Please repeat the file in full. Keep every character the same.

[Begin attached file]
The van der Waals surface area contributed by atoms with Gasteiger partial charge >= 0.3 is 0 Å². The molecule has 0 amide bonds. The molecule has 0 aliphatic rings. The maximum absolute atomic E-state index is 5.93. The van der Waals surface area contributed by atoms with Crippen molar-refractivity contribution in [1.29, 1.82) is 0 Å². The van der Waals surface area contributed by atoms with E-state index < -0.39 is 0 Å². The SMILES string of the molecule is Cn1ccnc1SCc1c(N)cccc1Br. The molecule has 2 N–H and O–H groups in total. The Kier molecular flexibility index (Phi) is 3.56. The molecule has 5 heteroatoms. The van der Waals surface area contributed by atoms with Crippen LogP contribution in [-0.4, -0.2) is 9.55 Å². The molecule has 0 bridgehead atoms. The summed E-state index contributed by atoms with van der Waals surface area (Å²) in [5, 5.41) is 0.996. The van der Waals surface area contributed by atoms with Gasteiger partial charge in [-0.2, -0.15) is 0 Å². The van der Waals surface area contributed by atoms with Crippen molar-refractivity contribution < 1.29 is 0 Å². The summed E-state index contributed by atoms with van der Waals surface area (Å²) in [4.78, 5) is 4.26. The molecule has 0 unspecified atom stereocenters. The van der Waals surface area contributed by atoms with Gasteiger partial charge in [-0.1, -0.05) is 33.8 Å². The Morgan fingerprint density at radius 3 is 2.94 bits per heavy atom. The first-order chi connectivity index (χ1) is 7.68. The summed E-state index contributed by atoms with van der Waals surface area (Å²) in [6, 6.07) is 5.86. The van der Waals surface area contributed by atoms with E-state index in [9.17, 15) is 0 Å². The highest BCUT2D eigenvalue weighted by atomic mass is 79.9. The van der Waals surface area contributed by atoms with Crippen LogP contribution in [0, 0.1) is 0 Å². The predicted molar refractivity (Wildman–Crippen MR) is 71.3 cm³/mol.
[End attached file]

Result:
The van der Waals surface area contributed by atoms with Gasteiger partial charge >= 0.3 is 0 Å². The molecule has 0 amide bonds. The molecule has 0 aliphatic rings. The maximum absolute atomic E-state index is 5.93. The van der Waals surface area contributed by atoms with Crippen molar-refractivity contribution in [1.29, 1.82) is 0 Å². The van der Waals surface area contributed by atoms with E-state index < -0.39 is 0 Å². The SMILES string of the molecule is Cn1ccnc1SCc1c(N)cccc1Br. The molecule has 2 N–H and O–H groups in total. The Kier molecular flexibility index (Phi) is 3.56. The molecule has 5 heteroatoms. The van der Waals surface area contributed by atoms with Crippen LogP contribution in [-0.4, -0.2) is 9.55 Å². The molecule has 0 bridgehead atoms. The summed E-state index contributed by atoms with van der Waals surface area (Å²) in [5, 5.41) is 0.996. The van der Waals surface area contributed by atoms with Gasteiger partial charge in [-0.2, -0.15) is 0 Å². The van der Waals surface area contributed by atoms with Crippen molar-refractivity contribution < 1.29 is 0 Å². The summed E-state index contributed by atoms with van der Waals surface area (Å²) in [4.78, 5) is 4.26. The molecule has 0 unspecified atom stereocenters. The van der Waals surface area contributed by atoms with Gasteiger partial charge in [-0.1, -0.05) is 33.8 Å². The Morgan fingerprint density at radius 3 is 2.94 bits per heavy atom. The first-order chi connectivity index (χ1) is 7.68. The summed E-state index contributed by atoms with van der Waals surface area (Å²) in [6, 6.07) is 5.86. The van der Waals surface area contributed by atoms with E-state index in [9.17, 15) is 0 Å². The highest BCUT2D eigenvalue weighted by atomic mass is 79.9. The van der Waals surface area contributed by atoms with Crippen LogP contribution in [0, 0.1) is 0 Å². The predicted molar refractivity (Wildman–Crippen MR) is 71.3 cm³/mol.